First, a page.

Instructors are also remarkably candid, layering in their own personal stories and struggles to help foster empathy and connection across the network. Robin Arzón launched a series of prenatal ride and strength classes, having announced her own pregnancy in the fall of last year. Tunde Oyeneyin, meanwhile, drew awareness to the Black Lives Matter movement via a 30-minute ride where she shared stories about BIPOC Peloton employees and her own personal experiences. This intimacy fosters a sense of true connectedness among members and the Peloton experience.

Beyond a single component.

The bike, treadmill, and accessories are all best-in-class. The screen is as large as some TVs, with high-quality sound and video playback. The app, which can be used without connected equipment, puts the user at the center — it’s easy to navigate, serves up recommendations, and works on most devices, anywhere, anytime. The platform can easily connect to most bluetooth-enabled devices, allowing users to seamlessly connect peripheral devices like earbuds and heart rate monitors. The brand has built an ecosystem that follows and enables users — not the other way around — establishing Peloton as a reliable buddy and motivator. They’ve even cropped up in hotel gyms. There’s no excuse to miss a day or sweat session.

However particular these brand attributes may be to the Peloton experience, they spring from a set of operating principles that all brands can adopt, regardless of industry, size, or sector. So, what lessons can other brands take on and make their own? Here are a few.

1. Make every investment strategic Every investment Peloton makes is scalable, and constantly evolves and improves the experience. Instructors teach across disciplines, the platform can house any fitness genre, new connected products can bolt on, and partnerships with artists can be implemented across class types. Even Peloton’s acquisitions are scalable; its recent $420 million acquisition of Precor fitness — its largest to date — will not only allow the company to increase manufacturing and distribution of their bike and treadmill products, but also give Peloton access to two key capabilities: a 100-person R&D team to design and build new hardware, as well as access to commercial partners such as gyms, universities, hotels, corporate campuses, and apartment complexes, extending the experience beyond the home. To be successfully multidimensional, each investment should meaningfully contribute to the customer’s experience and continue to build and expand the ecosystem via content, touchpoints, or capabilities.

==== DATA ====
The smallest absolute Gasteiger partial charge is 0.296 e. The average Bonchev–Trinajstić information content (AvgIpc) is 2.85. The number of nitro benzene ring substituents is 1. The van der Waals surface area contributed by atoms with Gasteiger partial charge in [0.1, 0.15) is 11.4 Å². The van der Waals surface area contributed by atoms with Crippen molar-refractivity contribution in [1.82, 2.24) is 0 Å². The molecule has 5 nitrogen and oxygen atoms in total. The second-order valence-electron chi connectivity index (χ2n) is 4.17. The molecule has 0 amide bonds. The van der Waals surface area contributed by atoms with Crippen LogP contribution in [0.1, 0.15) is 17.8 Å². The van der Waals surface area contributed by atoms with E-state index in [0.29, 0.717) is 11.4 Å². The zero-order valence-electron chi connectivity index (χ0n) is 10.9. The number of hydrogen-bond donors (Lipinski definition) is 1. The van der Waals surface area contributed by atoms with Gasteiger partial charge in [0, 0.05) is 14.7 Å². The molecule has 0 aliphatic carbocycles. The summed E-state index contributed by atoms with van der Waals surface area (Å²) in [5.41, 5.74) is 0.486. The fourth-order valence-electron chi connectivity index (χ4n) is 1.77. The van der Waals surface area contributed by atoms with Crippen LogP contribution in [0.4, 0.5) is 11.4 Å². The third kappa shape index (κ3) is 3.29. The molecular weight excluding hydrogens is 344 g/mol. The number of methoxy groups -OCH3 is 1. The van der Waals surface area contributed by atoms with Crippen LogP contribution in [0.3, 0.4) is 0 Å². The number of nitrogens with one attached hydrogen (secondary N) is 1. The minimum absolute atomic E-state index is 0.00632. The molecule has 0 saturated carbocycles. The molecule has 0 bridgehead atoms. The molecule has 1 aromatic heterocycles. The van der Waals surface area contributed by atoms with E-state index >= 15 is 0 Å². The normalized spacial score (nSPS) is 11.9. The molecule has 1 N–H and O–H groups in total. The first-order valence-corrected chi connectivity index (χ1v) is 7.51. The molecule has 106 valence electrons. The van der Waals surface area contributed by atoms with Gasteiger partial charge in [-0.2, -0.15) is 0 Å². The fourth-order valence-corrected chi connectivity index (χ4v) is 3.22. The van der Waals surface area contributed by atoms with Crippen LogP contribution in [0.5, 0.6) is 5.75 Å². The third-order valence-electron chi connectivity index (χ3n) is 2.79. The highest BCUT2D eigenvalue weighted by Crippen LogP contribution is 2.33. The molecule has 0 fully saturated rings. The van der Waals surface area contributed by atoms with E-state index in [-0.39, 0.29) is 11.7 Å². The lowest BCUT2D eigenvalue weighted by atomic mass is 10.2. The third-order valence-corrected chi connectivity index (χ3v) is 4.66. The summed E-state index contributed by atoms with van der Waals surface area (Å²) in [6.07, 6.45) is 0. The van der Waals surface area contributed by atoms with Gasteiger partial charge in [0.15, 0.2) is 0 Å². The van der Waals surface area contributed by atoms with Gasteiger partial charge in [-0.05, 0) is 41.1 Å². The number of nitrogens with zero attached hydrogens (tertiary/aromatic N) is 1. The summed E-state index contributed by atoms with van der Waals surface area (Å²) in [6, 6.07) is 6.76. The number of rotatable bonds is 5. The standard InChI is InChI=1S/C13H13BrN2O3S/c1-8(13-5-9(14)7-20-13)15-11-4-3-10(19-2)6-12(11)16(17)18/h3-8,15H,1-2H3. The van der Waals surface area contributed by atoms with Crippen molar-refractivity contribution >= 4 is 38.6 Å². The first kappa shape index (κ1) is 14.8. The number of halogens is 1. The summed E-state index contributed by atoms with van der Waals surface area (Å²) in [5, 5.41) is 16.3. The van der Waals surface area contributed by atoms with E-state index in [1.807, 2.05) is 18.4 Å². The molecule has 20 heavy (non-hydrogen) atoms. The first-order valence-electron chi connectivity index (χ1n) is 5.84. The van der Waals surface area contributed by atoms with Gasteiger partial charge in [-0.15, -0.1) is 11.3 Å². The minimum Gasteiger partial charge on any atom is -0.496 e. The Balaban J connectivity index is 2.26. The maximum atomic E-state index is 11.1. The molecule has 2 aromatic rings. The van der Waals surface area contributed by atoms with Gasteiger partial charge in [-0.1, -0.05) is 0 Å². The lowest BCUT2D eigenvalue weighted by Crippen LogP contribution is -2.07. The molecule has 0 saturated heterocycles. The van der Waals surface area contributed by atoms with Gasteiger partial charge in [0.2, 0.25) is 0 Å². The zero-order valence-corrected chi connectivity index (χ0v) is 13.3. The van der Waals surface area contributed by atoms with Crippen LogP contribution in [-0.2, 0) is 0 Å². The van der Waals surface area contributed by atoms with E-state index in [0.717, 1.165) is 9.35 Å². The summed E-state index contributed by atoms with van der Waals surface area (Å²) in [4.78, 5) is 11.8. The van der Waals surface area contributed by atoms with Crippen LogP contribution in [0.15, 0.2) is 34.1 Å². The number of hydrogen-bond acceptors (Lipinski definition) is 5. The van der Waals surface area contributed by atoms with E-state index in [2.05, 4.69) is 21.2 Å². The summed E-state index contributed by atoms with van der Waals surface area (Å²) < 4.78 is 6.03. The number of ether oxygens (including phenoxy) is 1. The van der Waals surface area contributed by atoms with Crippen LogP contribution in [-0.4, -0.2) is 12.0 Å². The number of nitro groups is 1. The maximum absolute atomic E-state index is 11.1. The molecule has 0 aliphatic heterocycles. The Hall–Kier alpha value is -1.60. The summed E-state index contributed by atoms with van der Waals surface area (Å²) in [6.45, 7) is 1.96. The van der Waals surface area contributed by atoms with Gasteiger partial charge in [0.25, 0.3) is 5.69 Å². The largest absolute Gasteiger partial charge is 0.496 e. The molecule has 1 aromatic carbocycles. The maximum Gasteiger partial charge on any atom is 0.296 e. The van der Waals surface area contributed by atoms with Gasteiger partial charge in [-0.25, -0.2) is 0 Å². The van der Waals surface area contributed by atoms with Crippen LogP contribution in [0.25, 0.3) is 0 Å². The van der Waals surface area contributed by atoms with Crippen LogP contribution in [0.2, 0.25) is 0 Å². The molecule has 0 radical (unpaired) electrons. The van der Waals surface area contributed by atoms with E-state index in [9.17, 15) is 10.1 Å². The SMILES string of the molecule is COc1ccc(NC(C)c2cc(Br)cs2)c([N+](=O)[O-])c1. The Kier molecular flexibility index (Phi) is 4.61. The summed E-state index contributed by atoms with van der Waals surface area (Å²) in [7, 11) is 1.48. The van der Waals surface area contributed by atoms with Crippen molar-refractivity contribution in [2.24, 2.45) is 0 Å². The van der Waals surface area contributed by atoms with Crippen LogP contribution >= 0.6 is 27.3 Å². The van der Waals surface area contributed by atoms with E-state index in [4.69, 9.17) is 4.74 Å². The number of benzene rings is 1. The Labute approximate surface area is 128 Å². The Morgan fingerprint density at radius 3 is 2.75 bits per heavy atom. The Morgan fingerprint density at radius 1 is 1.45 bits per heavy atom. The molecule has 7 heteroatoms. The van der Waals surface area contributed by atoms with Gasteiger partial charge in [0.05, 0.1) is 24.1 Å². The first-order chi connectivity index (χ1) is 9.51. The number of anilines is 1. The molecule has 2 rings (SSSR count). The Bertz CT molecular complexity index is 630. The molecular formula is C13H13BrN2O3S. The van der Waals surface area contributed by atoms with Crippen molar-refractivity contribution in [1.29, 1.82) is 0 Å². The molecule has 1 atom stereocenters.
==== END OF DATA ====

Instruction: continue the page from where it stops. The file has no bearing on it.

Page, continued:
2. Align the business model with purpose Peloton has directly aligned its business model to support member engagement and expand the community in a very clever way. For those with connected equipment, the monthly membership is unlimited and available for every household member who can access all classes across equipment platforms, mobile devices, and even smart TVs. The open subscription model creates a virtuous circle where all household members are incentivized to participate and join the Peloton community to get the most out of the monthly membership. Additionally, Peloton offers a generous referral program, encouraging members to share their experience with friends. Both of these mechanisms offer rich emotional and monetary incentives that deeply engage members and grow the Peloton subscriber base, which leads to the sale of more products and accessories. As brands think about creating multi-dimensional experiences of their own, it is key to ensure that the revenue models, referral bonuses, loyalty programs, etc., are in line with, and in service of, its long term purpose and business goals.

3. Treat the ecosystem as the foundation It’s not enough to create an ecosystem with physical and digital touchpoints, intertwined with a durable brand experience. While every interaction must feel familiar and additive, multidimensional brands go a step further and meet customers’ needs functionally, socially, and emotionally. They then use the ecosystem to amplify those needs via a combination of physical and digital experiences.

4. Create a clear value exchange It’s one thing to have a compelling value proposition, but quite another to have customers socially, emotionally, physically, and financially invested in it. To accomplish this, you must have a clear value exchange — what do customers get in exchange for their time, energy, emotions, and wallets? In Peloton’s case, members get encouragement to achieve their fitness goals, a community of like-minded individuals, a place to listen to and discover great music, premium fitness equipment, and comprehensive fitness classes — all in the comfort of their homes and on their own schedule. That’s an attractive package.

As brands continue to adapt to user expectations and drive success in a post-pandemic environment, it’s key to remember that a one-to-one virtual replication of a physical experience is not enough. Peloton has shown that to gain traction and build business value, the experience has to be deliberately designed in service of users. Brands must understand the many dimensions of a customer and their needs at any point in time, across environments — physical, digital, and sometimes, a combination of both.

Sarah McMains is a vice president and business strategist at Huge, based in Los Angeles, California. She is also a member of Huge’s global Peloton team, #TogetherWeAreHuge.